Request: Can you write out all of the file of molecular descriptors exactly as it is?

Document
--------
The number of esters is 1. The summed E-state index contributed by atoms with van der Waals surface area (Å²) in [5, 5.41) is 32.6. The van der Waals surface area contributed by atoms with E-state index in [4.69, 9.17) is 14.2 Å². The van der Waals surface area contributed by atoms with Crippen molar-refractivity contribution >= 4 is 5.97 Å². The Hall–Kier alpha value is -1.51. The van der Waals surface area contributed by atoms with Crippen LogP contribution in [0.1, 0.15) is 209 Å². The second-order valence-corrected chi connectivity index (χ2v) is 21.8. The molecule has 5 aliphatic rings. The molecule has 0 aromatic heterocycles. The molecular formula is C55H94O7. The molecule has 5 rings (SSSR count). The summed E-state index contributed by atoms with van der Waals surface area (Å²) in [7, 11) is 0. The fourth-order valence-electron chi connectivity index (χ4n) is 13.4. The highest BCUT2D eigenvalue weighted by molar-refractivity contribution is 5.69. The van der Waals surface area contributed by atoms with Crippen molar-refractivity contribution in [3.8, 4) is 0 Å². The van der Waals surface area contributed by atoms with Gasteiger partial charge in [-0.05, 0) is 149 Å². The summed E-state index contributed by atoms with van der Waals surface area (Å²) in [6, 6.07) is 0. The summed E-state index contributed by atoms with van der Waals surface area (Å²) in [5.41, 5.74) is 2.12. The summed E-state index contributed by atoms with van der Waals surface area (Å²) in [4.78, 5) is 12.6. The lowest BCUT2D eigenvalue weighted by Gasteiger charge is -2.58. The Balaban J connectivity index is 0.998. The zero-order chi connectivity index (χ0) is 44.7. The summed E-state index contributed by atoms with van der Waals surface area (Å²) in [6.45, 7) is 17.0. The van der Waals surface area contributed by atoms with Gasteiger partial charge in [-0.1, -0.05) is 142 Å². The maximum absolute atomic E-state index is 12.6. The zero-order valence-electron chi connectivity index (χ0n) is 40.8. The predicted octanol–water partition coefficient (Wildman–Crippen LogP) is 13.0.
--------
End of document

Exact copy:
The number of esters is 1. The summed E-state index contributed by atoms with van der Waals surface area (Å²) in [5, 5.41) is 32.6. The van der Waals surface area contributed by atoms with E-state index in [4.69, 9.17) is 14.2 Å². The van der Waals surface area contributed by atoms with Crippen molar-refractivity contribution >= 4 is 5.97 Å². The Hall–Kier alpha value is -1.51. The van der Waals surface area contributed by atoms with Crippen LogP contribution in [0.1, 0.15) is 209 Å². The second-order valence-corrected chi connectivity index (χ2v) is 21.8. The molecule has 5 aliphatic rings. The molecule has 0 aromatic heterocycles. The molecular formula is C55H94O7. The molecule has 5 rings (SSSR count). The summed E-state index contributed by atoms with van der Waals surface area (Å²) in [7, 11) is 0. The fourth-order valence-electron chi connectivity index (χ4n) is 13.4. The highest BCUT2D eigenvalue weighted by molar-refractivity contribution is 5.69. The van der Waals surface area contributed by atoms with Crippen molar-refractivity contribution in [3.8, 4) is 0 Å². The van der Waals surface area contributed by atoms with Gasteiger partial charge in [-0.05, 0) is 149 Å². The summed E-state index contributed by atoms with van der Waals surface area (Å²) in [6, 6.07) is 0. The summed E-state index contributed by atoms with van der Waals surface area (Å²) in [5.41, 5.74) is 2.12. The summed E-state index contributed by atoms with van der Waals surface area (Å²) in [4.78, 5) is 12.6. The lowest BCUT2D eigenvalue weighted by Gasteiger charge is -2.58. The Balaban J connectivity index is 0.998. The zero-order chi connectivity index (χ0) is 44.7. The summed E-state index contributed by atoms with van der Waals surface area (Å²) in [6.45, 7) is 17.0. The van der Waals surface area contributed by atoms with Gasteiger partial charge in [-0.1, -0.05) is 142 Å². The maximum absolute atomic E-state index is 12.6. The zero-order valence-electron chi connectivity index (χ0n) is 40.8. The predicted octanol–water partition coefficient (Wildman–Crippen LogP) is 13.0.